LinkedIn is an invaluable resource. Online recruiting makes everyone’s lives a little easier. You’ve got access to a wealth of talent, and you’re able to investigate and hand-select your potential candidates. When it comes to hiring, you’d be a fool to pass up LinkedIn.
The only problem you may experience is being overlooked by passive candidates. If you’re presenting opportunities and not getting the response you desire, it may be time to rethink your approach. Here are five ways to improve your response rate.
Open on a strong note
Think about what happens when you get an unsolicited email or message. If it starts off like spam, you’ll probably delete it without thinking twice. If you want to capture a candidate’s attention, you need to give them a reason to keep reading. This doesn’t mean using click-baity headlines or misleading information to draw the candidate in, but you need to make your purpose for the message clear and appealing from the start.
Don’t send generic messages
You may be trying to draw up a message that you can copy and paste to several candidates. This is a terrible idea. Your candidates will be able to tell. If there’s nothing personal in the message, and you haven’t drawn from anything you’ve read in their profile, they aren’t going to take you seriously. It’s okay to pre-write your main fact-based points about your career opportunity, but you need to include a short paragraph that shows you’ve taken the time to read the candidate’s profile and history. This makes your message less like a solicitation and more like a personalized outreach effort.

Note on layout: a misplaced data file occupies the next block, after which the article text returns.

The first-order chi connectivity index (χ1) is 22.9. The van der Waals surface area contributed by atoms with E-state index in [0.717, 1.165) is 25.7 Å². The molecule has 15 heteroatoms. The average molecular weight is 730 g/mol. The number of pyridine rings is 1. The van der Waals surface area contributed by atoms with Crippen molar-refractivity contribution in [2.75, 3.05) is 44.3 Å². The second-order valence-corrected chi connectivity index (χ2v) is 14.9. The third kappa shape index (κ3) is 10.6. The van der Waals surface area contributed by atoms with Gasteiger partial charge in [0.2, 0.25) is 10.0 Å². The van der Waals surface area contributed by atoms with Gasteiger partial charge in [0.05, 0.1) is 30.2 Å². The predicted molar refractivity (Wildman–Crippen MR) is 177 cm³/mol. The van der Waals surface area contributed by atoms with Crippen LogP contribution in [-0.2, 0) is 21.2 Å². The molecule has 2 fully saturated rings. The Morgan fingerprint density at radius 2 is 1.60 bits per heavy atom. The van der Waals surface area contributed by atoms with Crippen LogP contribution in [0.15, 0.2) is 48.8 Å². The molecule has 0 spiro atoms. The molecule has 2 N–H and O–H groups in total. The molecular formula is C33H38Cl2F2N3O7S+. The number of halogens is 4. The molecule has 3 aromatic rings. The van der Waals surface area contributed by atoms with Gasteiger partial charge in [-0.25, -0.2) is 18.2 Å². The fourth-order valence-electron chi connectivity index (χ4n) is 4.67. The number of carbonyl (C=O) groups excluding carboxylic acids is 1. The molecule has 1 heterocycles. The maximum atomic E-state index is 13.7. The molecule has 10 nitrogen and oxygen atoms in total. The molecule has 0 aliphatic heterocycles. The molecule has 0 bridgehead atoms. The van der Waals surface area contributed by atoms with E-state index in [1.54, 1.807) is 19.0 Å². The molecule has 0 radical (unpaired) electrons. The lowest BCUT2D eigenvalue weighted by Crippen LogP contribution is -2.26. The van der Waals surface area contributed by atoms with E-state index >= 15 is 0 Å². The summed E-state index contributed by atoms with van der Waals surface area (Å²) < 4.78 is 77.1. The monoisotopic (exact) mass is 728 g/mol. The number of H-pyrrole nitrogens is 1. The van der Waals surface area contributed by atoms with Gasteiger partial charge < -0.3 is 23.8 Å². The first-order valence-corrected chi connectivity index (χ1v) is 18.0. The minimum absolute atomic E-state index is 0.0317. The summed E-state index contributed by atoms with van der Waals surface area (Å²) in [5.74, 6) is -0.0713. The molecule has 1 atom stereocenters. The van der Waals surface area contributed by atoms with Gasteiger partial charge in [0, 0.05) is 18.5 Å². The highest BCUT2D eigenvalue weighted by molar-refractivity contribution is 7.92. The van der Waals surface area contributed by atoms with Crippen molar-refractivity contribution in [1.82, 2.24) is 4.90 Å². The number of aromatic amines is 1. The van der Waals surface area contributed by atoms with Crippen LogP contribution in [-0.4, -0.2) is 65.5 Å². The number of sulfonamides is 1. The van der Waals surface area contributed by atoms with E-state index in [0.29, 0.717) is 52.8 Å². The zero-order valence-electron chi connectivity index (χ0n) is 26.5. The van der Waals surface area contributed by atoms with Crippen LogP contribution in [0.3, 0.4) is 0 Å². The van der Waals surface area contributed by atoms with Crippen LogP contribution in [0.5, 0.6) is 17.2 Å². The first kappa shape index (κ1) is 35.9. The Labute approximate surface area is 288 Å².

Stop acting like an inconvenience
There’s such a thing as being too modest. Many recruiters make the mistake of including lines such as “I apologize” or “I’m sorry for inconveniencing you” in their messages. What do you have to be sorry about? They’ve created a LinkedIn profile to improve their network and find opportunities. Your message is exactly what they’re looking for. Acting as though you’re a nuisance will only cause you to be perceived as a nuisance, and you won’t have much luck if you voluntarily assign yourself that title.
Let them know what you have to offer
They already know you’re trying to fill a position. You’re no different from any other recruiter in that regard. Some of the people you’re messaging may already be employed, and they won’t feel inclined to switch employers if your company offers up everything they’re already getting at their current workplace.
Provide the highlights and the contrasts. What are the best aspects of working for you, and how do you differ from similar employers? Now is the right time to emphasize the things that make you unique. They need to know more than the simple fact that you’re hiring – they need to know why they’d want to work for you.
Give them the right resources
If your message is well crafted, some eager candidates may be quick to message you back. If the candidate you’ve messaged is the type of person who would prefer to research you and consider things before getting back with you, you need to tell them where to go. Include relevant links and a clear call to action. Give them things to ponder, including key information about your company, and tell them what you’d like for them to do. They need to know how to submit a formal resume to you and where to go to set up an interview. Don’t make them work for it – provide them with clear instructions.
It’s crucial to remember that when you’re the one reaching out, it’s your responsibility to leave a great first impression. These people aren’t coming to you and asking for a job – you’re going to them and asking them to work for you. Having the right attitude counts for a lot!
Kelly Smith works at CourseFinder, an Australian online education resource. She also provides career advice for students and job seekers and is passionate about the Australian startup scene.